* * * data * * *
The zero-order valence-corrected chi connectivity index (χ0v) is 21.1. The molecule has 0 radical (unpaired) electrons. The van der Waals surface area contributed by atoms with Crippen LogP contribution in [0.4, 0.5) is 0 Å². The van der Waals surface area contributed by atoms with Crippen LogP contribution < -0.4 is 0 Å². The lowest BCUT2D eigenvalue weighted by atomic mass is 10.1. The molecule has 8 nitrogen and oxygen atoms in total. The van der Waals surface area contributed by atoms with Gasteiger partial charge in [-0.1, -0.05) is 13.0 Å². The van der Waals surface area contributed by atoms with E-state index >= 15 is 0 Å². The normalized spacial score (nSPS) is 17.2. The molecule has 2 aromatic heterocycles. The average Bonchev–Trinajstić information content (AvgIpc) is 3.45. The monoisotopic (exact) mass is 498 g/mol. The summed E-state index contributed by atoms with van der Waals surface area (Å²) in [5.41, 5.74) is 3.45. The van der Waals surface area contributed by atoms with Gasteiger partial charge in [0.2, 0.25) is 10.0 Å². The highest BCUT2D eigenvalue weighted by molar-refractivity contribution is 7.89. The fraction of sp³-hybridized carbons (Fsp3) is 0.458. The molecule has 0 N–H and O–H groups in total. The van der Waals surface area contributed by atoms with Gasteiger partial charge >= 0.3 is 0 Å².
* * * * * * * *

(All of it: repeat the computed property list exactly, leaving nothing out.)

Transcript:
The zero-order valence-corrected chi connectivity index (χ0v) is 21.1. The molecule has 0 radical (unpaired) electrons. The van der Waals surface area contributed by atoms with Crippen LogP contribution in [0.4, 0.5) is 0 Å². The van der Waals surface area contributed by atoms with Crippen LogP contribution < -0.4 is 0 Å². The lowest BCUT2D eigenvalue weighted by atomic mass is 10.1. The molecule has 8 nitrogen and oxygen atoms in total. The van der Waals surface area contributed by atoms with Gasteiger partial charge in [-0.1, -0.05) is 13.0 Å². The van der Waals surface area contributed by atoms with E-state index >= 15 is 0 Å². The normalized spacial score (nSPS) is 17.2. The molecule has 2 aromatic heterocycles. The average Bonchev–Trinajstić information content (AvgIpc) is 3.45. The monoisotopic (exact) mass is 498 g/mol. The summed E-state index contributed by atoms with van der Waals surface area (Å²) in [5.41, 5.74) is 3.45. The van der Waals surface area contributed by atoms with Gasteiger partial charge in [0.2, 0.25) is 10.0 Å². The highest BCUT2D eigenvalue weighted by molar-refractivity contribution is 7.89. The fraction of sp³-hybridized carbons (Fsp3) is 0.458. The molecule has 0 N–H and O–H groups in total. The van der Waals surface area contributed by atoms with Gasteiger partial charge >= 0.3 is 0 Å².